But there is a problem with using freezing methods. The problem is that the system being imaged is static, literally frozen in place, and does not represent the dynamic state that exists in nature. It is like viewing a process in a series of snap shots set minutes or hours apart, and interpretation is required to infer the intermediate steps. This is particularly relevant for systems such as molecular interactions or assembly.
A recent paper in Science, and summarized in this article (RD mag nanotechnology) demonstrates a method to obtain high resolution images of dynamic processes in solution. The video below shows colloidal nanocrystal growth at high resolution in a specialized chamber composed of thin membrane layers of non-reactive graphene, which trap the liquid and prevents evaporation in the vacuum. The membrane is thin enough (1 atom thick) to not affect/have a minimal affect on the electron beam.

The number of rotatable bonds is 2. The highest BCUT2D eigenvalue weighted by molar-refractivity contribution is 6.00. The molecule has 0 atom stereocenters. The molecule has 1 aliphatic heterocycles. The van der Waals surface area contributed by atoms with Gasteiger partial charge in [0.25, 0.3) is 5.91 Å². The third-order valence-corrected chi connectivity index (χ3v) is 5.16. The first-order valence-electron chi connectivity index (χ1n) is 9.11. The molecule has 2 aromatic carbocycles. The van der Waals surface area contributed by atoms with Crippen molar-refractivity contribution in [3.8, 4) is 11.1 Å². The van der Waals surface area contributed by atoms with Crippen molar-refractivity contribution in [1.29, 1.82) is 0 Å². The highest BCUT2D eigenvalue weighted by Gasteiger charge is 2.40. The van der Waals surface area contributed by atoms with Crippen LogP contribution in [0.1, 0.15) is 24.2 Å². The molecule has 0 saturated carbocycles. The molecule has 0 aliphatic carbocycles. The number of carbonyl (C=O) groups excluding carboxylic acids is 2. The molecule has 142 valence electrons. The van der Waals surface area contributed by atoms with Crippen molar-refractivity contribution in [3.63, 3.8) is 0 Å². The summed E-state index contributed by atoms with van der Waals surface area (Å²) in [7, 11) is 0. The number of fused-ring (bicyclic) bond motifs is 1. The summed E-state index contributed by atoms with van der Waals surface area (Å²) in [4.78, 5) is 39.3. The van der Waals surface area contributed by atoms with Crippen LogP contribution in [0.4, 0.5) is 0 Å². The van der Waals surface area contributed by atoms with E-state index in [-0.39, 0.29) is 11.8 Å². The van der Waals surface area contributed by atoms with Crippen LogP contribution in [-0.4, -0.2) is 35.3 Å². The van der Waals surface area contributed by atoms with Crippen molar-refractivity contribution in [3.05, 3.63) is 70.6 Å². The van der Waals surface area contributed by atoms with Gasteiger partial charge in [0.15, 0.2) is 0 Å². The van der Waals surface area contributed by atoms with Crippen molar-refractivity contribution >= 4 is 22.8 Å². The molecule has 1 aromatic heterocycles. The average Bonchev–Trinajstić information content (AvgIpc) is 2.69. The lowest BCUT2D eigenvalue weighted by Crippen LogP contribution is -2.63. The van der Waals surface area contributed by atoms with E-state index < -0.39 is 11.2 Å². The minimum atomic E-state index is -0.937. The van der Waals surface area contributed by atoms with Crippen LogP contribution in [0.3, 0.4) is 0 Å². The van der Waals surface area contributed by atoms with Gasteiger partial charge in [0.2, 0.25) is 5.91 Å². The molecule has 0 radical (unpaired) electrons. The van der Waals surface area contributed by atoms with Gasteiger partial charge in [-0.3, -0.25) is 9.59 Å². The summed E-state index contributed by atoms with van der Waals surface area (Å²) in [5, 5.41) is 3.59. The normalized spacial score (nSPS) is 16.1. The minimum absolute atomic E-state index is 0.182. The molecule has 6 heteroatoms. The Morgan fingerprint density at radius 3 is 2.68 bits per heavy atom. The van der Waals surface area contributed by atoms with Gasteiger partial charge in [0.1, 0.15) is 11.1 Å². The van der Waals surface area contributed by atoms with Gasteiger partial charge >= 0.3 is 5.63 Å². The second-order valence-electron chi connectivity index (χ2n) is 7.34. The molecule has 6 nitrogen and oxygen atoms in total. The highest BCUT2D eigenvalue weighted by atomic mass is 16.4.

I think this is an amazing development and would certainly be interested to see if biological systems can be imaged in this manner. It is not clear how the beam affects the liquid sample and for biological specimens it may prove to be too destructive. However, overcoming the limitation of the vacuum is a significant step and this is certainly a technique to watch.